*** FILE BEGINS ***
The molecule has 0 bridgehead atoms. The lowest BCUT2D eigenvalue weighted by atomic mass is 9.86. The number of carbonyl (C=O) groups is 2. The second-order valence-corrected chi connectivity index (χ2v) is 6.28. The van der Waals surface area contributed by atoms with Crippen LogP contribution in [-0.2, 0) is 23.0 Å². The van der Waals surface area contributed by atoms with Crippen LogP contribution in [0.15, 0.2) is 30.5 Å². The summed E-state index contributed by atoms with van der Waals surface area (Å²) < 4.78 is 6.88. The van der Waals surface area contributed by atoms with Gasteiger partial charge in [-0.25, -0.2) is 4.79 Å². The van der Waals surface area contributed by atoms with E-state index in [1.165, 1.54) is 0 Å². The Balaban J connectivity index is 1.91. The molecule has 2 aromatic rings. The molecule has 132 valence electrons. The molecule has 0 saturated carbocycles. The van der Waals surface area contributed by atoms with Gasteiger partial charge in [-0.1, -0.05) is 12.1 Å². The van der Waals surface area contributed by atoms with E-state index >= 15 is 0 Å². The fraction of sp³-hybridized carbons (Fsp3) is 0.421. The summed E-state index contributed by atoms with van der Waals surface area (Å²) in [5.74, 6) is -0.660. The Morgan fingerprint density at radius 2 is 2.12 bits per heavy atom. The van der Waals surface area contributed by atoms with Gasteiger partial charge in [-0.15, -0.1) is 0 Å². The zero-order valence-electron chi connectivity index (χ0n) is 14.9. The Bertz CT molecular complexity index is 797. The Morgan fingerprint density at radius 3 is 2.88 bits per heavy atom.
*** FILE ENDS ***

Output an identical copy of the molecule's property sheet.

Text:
The molecule has 0 bridgehead atoms. The lowest BCUT2D eigenvalue weighted by atomic mass is 9.86. The number of carbonyl (C=O) groups is 2. The second-order valence-corrected chi connectivity index (χ2v) is 6.28. The van der Waals surface area contributed by atoms with Crippen LogP contribution in [-0.2, 0) is 23.0 Å². The van der Waals surface area contributed by atoms with Crippen LogP contribution in [0.15, 0.2) is 30.5 Å². The summed E-state index contributed by atoms with van der Waals surface area (Å²) < 4.78 is 6.88. The van der Waals surface area contributed by atoms with Gasteiger partial charge in [-0.25, -0.2) is 4.79 Å². The van der Waals surface area contributed by atoms with E-state index in [1.165, 1.54) is 0 Å². The Balaban J connectivity index is 1.91. The molecule has 2 aromatic rings. The molecule has 132 valence electrons. The molecule has 0 saturated carbocycles. The van der Waals surface area contributed by atoms with Gasteiger partial charge in [-0.1, -0.05) is 12.1 Å². The van der Waals surface area contributed by atoms with E-state index >= 15 is 0 Å². The fraction of sp³-hybridized carbons (Fsp3) is 0.421. The summed E-state index contributed by atoms with van der Waals surface area (Å²) in [5.74, 6) is -0.660. The Morgan fingerprint density at radius 2 is 2.12 bits per heavy atom. The van der Waals surface area contributed by atoms with Gasteiger partial charge in [-0.15, -0.1) is 0 Å². The zero-order valence-electron chi connectivity index (χ0n) is 14.9. The Bertz CT molecular complexity index is 797. The Morgan fingerprint density at radius 3 is 2.88 bits per heavy atom.